Association of Polar Early Career Scientists


When I started making my Frostbyte, I kept a few things in mind. I wanted it to be fairly simple (easy to make, easy to follow). I wanted it to be fun (both for myself and for viewers). And I wanted it to have some sort of a storyline (in this case, I followed the arc of my poster). As for tools, I had the figures already created for my poster, I took timelapse video of myself writing on a whiteboard using my iPhone and the Hyperlapse app, I got some free/rights-free music via Vimeo, and I put it all together using iMovie.

Fun & Simple: It is crucial for a video format that your video be fun and simple! Unless it is engaging, people can and will easily skip through a video or just not watch it. Also, if I’m going to spend time making a video (it took most of an afternoon to put together 2 minutes of Frostbyte!), I definitely want to be having fun doing it. Look around for other science communication videos that you like for ideas. Think about what makes your project unique. It is hard to make narration over figures interesting (and really hard to be heard in a poster hall – so don’t rely on audio!), so think outside the box.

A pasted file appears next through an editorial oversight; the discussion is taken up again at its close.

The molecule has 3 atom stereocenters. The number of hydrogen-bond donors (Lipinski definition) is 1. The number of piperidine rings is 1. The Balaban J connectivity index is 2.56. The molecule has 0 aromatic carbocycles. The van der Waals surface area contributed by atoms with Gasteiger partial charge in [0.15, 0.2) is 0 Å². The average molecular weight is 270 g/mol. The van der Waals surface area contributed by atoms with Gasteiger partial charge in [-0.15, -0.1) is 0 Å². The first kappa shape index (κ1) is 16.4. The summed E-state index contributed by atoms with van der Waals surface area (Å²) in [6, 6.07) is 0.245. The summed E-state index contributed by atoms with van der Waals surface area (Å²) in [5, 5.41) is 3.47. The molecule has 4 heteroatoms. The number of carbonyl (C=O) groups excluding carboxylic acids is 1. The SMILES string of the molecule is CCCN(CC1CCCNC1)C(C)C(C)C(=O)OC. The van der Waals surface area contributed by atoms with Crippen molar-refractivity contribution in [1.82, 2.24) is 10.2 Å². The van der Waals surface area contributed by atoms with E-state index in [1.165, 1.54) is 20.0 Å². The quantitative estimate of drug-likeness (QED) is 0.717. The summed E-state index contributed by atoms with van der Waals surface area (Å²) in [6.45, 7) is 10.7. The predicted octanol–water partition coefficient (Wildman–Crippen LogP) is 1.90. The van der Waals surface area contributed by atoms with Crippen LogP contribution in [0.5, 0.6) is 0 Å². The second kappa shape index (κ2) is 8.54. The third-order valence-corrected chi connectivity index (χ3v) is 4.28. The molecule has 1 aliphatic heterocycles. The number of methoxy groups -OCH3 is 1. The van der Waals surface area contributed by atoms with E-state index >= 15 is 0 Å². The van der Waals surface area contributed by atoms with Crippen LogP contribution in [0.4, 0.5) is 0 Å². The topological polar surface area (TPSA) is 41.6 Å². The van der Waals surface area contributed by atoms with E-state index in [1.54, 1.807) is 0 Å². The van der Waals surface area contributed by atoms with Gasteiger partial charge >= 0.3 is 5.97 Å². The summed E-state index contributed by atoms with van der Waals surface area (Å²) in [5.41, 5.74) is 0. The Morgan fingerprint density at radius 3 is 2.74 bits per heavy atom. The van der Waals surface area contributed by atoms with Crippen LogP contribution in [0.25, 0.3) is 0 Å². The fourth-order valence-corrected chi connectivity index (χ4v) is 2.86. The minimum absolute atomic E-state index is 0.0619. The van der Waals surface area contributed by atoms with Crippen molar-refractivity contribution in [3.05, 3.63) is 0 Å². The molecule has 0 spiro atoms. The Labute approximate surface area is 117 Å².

Storyline: Almost all good communication (science or not) relies on a storyline. Some sort of arc hooks in your viewer, gives them information, and leaves them with a message. The narrative actually helps them remember details. The storyline you choose (and, to be fair, mostly everything about your video) will depend on your audience. So think about how to hook in and lead your colleagues through your research. How would you do it in person? What can you do uniquely with video on top of that?

Putting it all together: When you have an effective storyline backed up by a fun and simple aesthetic, you should be good to go! If you have text, make sure to leave it on screen for longer than you think you’ll need it. Ensure that you have visually pleasing visuals and transitions. Most importantly, get feedback from colleagues and friends to help you edit and improve your concept!

Above all, Frostbytes are efforts to share your science and improve your science communication skills. Tell a story, have fun doing it, and you’ll be successful!

By: Allen Pope (winner of the International Glaciological Society (IGS) Frostbyte competition at the IGS Cambridge sympoisum on Contemporary Ice Sheet Dynamics and recipient of a free publication in an IGS journal)

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